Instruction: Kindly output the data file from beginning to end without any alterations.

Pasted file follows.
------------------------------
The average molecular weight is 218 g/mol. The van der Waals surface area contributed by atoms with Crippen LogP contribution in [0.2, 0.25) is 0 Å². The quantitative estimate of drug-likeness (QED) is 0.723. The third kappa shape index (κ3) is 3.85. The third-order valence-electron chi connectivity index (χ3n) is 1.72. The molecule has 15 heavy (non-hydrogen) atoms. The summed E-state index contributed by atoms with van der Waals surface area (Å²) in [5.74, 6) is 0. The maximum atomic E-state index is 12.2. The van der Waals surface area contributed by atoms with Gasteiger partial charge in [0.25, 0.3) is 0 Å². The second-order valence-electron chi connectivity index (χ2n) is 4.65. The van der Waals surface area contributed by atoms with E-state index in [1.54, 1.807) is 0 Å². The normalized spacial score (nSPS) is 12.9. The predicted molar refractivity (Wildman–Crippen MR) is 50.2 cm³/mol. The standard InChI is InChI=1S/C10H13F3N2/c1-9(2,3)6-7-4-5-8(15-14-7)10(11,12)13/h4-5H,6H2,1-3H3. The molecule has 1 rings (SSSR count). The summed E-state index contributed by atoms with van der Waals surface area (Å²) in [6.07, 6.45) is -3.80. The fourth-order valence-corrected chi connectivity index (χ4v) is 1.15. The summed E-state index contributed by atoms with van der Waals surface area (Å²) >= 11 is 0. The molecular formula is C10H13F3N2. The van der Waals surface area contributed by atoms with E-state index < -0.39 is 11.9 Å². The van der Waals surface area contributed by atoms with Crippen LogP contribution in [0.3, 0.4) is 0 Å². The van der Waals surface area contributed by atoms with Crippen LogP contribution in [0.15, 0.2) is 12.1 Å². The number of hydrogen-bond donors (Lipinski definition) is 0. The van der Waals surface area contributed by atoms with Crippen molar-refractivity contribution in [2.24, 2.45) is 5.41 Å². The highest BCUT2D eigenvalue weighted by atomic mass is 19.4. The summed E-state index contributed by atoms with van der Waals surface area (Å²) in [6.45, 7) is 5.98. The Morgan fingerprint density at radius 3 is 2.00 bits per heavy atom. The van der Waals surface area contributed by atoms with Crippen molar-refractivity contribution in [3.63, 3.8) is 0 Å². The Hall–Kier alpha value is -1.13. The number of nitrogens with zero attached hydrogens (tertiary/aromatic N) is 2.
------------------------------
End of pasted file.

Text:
The average molecular weight is 218 g/mol. The van der Waals surface area contributed by atoms with Crippen LogP contribution in [0.2, 0.25) is 0 Å². The quantitative estimate of drug-likeness (QED) is 0.723. The third kappa shape index (κ3) is 3.85. The third-order valence-electron chi connectivity index (χ3n) is 1.72. The molecule has 15 heavy (non-hydrogen) atoms. The summed E-state index contributed by atoms with van der Waals surface area (Å²) in [5.74, 6) is 0. The maximum atomic E-state index is 12.2. The van der Waals surface area contributed by atoms with Gasteiger partial charge in [0.25, 0.3) is 0 Å². The second-order valence-electron chi connectivity index (χ2n) is 4.65. The van der Waals surface area contributed by atoms with E-state index in [1.54, 1.807) is 0 Å². The normalized spacial score (nSPS) is 12.9. The predicted molar refractivity (Wildman–Crippen MR) is 50.2 cm³/mol. The standard InChI is InChI=1S/C10H13F3N2/c1-9(2,3)6-7-4-5-8(15-14-7)10(11,12)13/h4-5H,6H2,1-3H3. The molecule has 1 rings (SSSR count). The summed E-state index contributed by atoms with van der Waals surface area (Å²) in [6.07, 6.45) is -3.80. The fourth-order valence-corrected chi connectivity index (χ4v) is 1.15. The summed E-state index contributed by atoms with van der Waals surface area (Å²) >= 11 is 0. The molecular formula is C10H13F3N2. The van der Waals surface area contributed by atoms with E-state index < -0.39 is 11.9 Å². The van der Waals surface area contributed by atoms with Crippen LogP contribution in [0.3, 0.4) is 0 Å². The van der Waals surface area contributed by atoms with Crippen LogP contribution in [0.15, 0.2) is 12.1 Å². The number of hydrogen-bond donors (Lipinski definition) is 0. The van der Waals surface area contributed by atoms with Crippen molar-refractivity contribution in [2.24, 2.45) is 5.41 Å². The highest BCUT2D eigenvalue weighted by atomic mass is 19.4. The summed E-state index contributed by atoms with van der Waals surface area (Å²) in [6.45, 7) is 5.98. The Morgan fingerprint density at radius 3 is 2.00 bits per heavy atom. The van der Waals surface area contributed by atoms with Crippen molar-refractivity contribution in [3.63, 3.8) is 0 Å². The Hall–Kier alpha value is -1.13. The number of nitrogens with zero attached hydrogens (tertiary/aromatic N) is 2.